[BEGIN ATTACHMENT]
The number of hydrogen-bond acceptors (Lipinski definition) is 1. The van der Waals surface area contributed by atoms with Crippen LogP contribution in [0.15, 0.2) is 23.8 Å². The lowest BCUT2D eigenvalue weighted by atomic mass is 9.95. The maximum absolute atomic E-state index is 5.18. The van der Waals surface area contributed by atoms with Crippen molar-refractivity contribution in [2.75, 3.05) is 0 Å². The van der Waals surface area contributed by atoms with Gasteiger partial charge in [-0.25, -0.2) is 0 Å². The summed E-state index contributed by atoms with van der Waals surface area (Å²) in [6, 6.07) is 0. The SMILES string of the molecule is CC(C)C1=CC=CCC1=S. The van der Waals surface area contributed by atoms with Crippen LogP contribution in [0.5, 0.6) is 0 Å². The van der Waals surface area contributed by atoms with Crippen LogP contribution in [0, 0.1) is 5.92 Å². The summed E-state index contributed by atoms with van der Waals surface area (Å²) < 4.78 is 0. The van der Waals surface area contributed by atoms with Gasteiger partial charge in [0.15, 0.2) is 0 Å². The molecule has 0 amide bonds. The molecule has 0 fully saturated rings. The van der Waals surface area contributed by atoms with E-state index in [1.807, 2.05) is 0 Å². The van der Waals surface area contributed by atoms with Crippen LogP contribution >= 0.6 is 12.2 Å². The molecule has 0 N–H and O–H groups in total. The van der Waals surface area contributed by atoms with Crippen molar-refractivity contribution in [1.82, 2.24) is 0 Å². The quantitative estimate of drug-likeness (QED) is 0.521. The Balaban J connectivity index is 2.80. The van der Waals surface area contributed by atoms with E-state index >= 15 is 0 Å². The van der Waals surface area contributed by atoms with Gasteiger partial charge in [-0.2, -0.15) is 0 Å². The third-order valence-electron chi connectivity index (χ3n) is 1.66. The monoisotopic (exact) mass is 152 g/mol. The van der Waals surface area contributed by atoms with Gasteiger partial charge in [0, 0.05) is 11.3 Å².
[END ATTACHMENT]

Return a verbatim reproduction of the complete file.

The number of hydrogen-bond acceptors (Lipinski definition) is 1. The van der Waals surface area contributed by atoms with Crippen LogP contribution in [0.15, 0.2) is 23.8 Å². The lowest BCUT2D eigenvalue weighted by atomic mass is 9.95. The maximum absolute atomic E-state index is 5.18. The van der Waals surface area contributed by atoms with Crippen molar-refractivity contribution in [2.75, 3.05) is 0 Å². The van der Waals surface area contributed by atoms with Gasteiger partial charge in [-0.25, -0.2) is 0 Å². The summed E-state index contributed by atoms with van der Waals surface area (Å²) in [6, 6.07) is 0. The SMILES string of the molecule is CC(C)C1=CC=CCC1=S. The van der Waals surface area contributed by atoms with Crippen LogP contribution in [0.5, 0.6) is 0 Å². The van der Waals surface area contributed by atoms with Crippen LogP contribution in [0, 0.1) is 5.92 Å². The summed E-state index contributed by atoms with van der Waals surface area (Å²) < 4.78 is 0. The van der Waals surface area contributed by atoms with Gasteiger partial charge in [0.15, 0.2) is 0 Å². The molecule has 0 amide bonds. The molecule has 0 fully saturated rings. The van der Waals surface area contributed by atoms with E-state index in [1.807, 2.05) is 0 Å². The van der Waals surface area contributed by atoms with Crippen LogP contribution >= 0.6 is 12.2 Å². The molecule has 0 N–H and O–H groups in total. The van der Waals surface area contributed by atoms with Crippen molar-refractivity contribution in [1.82, 2.24) is 0 Å². The quantitative estimate of drug-likeness (QED) is 0.521. The Balaban J connectivity index is 2.80. The van der Waals surface area contributed by atoms with E-state index >= 15 is 0 Å². The van der Waals surface area contributed by atoms with Gasteiger partial charge in [-0.2, -0.15) is 0 Å². The third-order valence-electron chi connectivity index (χ3n) is 1.66. The monoisotopic (exact) mass is 152 g/mol. The van der Waals surface area contributed by atoms with Gasteiger partial charge in [0, 0.05) is 11.3 Å².